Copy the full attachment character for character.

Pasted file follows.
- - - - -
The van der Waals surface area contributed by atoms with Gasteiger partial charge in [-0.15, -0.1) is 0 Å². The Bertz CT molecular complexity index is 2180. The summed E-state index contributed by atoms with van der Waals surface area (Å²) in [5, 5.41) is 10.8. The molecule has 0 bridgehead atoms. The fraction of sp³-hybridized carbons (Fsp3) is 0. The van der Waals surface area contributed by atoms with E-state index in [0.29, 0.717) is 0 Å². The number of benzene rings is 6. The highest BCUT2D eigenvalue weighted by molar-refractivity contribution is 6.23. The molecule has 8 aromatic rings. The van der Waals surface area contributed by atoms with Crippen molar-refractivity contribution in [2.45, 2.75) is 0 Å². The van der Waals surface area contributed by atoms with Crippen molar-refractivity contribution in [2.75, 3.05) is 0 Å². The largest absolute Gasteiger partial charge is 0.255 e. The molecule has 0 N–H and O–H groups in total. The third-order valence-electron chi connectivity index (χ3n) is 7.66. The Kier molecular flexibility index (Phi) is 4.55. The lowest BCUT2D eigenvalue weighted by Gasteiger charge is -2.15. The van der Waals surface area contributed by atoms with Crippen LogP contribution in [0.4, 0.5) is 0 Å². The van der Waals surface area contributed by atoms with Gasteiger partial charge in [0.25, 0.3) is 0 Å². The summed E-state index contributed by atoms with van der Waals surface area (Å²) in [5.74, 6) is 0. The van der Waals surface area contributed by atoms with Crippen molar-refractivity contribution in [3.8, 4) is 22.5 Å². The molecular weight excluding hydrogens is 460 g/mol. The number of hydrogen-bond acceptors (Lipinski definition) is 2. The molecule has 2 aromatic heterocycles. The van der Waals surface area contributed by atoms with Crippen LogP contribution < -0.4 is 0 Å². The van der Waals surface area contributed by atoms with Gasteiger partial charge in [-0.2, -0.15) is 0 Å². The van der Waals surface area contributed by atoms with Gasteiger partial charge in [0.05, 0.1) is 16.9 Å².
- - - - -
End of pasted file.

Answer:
The van der Waals surface area contributed by atoms with Gasteiger partial charge in [-0.15, -0.1) is 0 Å². The Bertz CT molecular complexity index is 2180. The summed E-state index contributed by atoms with van der Waals surface area (Å²) in [5, 5.41) is 10.8. The molecule has 0 bridgehead atoms. The fraction of sp³-hybridized carbons (Fsp3) is 0. The van der Waals surface area contributed by atoms with E-state index in [0.29, 0.717) is 0 Å². The number of benzene rings is 6. The highest BCUT2D eigenvalue weighted by molar-refractivity contribution is 6.23. The molecule has 8 aromatic rings. The van der Waals surface area contributed by atoms with Crippen molar-refractivity contribution in [2.45, 2.75) is 0 Å². The van der Waals surface area contributed by atoms with Crippen molar-refractivity contribution in [2.75, 3.05) is 0 Å². The largest absolute Gasteiger partial charge is 0.255 e. The molecule has 0 N–H and O–H groups in total. The third-order valence-electron chi connectivity index (χ3n) is 7.66. The Kier molecular flexibility index (Phi) is 4.55. The lowest BCUT2D eigenvalue weighted by Gasteiger charge is -2.15. The van der Waals surface area contributed by atoms with Crippen LogP contribution in [0.4, 0.5) is 0 Å². The van der Waals surface area contributed by atoms with Gasteiger partial charge in [0.25, 0.3) is 0 Å². The summed E-state index contributed by atoms with van der Waals surface area (Å²) in [5.74, 6) is 0. The van der Waals surface area contributed by atoms with Crippen molar-refractivity contribution in [3.8, 4) is 22.5 Å². The molecular weight excluding hydrogens is 460 g/mol. The number of hydrogen-bond acceptors (Lipinski definition) is 2. The molecule has 2 aromatic heterocycles. The van der Waals surface area contributed by atoms with Crippen LogP contribution < -0.4 is 0 Å². The van der Waals surface area contributed by atoms with Gasteiger partial charge in [-0.2, -0.15) is 0 Å². The van der Waals surface area contributed by atoms with Gasteiger partial charge in [0.05, 0.1) is 16.9 Å².